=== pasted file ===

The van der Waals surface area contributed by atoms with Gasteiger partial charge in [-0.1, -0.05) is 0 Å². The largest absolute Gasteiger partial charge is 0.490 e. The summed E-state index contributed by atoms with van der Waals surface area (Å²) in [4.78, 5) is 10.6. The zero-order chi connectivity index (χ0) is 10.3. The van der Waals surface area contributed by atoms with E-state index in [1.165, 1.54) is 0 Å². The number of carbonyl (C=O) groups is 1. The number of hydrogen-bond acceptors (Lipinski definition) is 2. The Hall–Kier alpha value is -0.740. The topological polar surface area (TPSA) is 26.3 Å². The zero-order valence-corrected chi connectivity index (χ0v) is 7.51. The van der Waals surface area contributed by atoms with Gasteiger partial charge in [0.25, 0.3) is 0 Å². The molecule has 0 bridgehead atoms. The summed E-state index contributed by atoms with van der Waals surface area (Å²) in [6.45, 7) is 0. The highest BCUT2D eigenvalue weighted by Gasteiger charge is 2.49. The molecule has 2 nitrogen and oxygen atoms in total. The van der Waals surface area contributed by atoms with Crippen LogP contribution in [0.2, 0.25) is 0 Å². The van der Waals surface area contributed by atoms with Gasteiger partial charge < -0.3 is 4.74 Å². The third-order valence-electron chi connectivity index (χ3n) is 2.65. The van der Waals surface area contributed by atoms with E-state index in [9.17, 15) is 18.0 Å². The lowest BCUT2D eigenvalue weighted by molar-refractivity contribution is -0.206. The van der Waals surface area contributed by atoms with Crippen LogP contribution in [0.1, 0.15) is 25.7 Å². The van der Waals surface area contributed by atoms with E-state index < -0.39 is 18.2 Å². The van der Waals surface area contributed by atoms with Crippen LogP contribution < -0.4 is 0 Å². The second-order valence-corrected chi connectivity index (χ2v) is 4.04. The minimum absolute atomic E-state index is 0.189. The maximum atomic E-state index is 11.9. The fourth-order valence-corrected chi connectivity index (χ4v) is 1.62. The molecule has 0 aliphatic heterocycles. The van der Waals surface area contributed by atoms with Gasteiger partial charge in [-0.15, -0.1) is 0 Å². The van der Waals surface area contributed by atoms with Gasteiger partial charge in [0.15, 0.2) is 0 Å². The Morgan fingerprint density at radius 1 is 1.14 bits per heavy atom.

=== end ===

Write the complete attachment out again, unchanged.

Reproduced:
The van der Waals surface area contributed by atoms with Gasteiger partial charge in [-0.1, -0.05) is 0 Å². The largest absolute Gasteiger partial charge is 0.490 e. The summed E-state index contributed by atoms with van der Waals surface area (Å²) in [4.78, 5) is 10.6. The zero-order chi connectivity index (χ0) is 10.3. The van der Waals surface area contributed by atoms with E-state index in [1.165, 1.54) is 0 Å². The number of carbonyl (C=O) groups is 1. The number of hydrogen-bond acceptors (Lipinski definition) is 2. The Hall–Kier alpha value is -0.740. The topological polar surface area (TPSA) is 26.3 Å². The zero-order valence-corrected chi connectivity index (χ0v) is 7.51. The van der Waals surface area contributed by atoms with Gasteiger partial charge in [0.25, 0.3) is 0 Å². The molecule has 0 bridgehead atoms. The summed E-state index contributed by atoms with van der Waals surface area (Å²) in [6.45, 7) is 0. The highest BCUT2D eigenvalue weighted by Gasteiger charge is 2.49. The molecule has 2 nitrogen and oxygen atoms in total. The van der Waals surface area contributed by atoms with Crippen LogP contribution in [0.2, 0.25) is 0 Å². The van der Waals surface area contributed by atoms with Gasteiger partial charge < -0.3 is 4.74 Å². The third-order valence-electron chi connectivity index (χ3n) is 2.65. The van der Waals surface area contributed by atoms with E-state index in [9.17, 15) is 18.0 Å². The lowest BCUT2D eigenvalue weighted by molar-refractivity contribution is -0.206. The van der Waals surface area contributed by atoms with Crippen LogP contribution in [0.1, 0.15) is 25.7 Å². The van der Waals surface area contributed by atoms with E-state index < -0.39 is 18.2 Å². The van der Waals surface area contributed by atoms with Crippen LogP contribution < -0.4 is 0 Å². The second-order valence-corrected chi connectivity index (χ2v) is 4.04. The minimum absolute atomic E-state index is 0.189. The maximum atomic E-state index is 11.9. The fourth-order valence-corrected chi connectivity index (χ4v) is 1.62. The molecule has 0 aliphatic heterocycles. The van der Waals surface area contributed by atoms with Gasteiger partial charge in [-0.15, -0.1) is 0 Å². The van der Waals surface area contributed by atoms with Gasteiger partial charge in [0.15, 0.2) is 0 Å². The Morgan fingerprint density at radius 1 is 1.14 bits per heavy atom.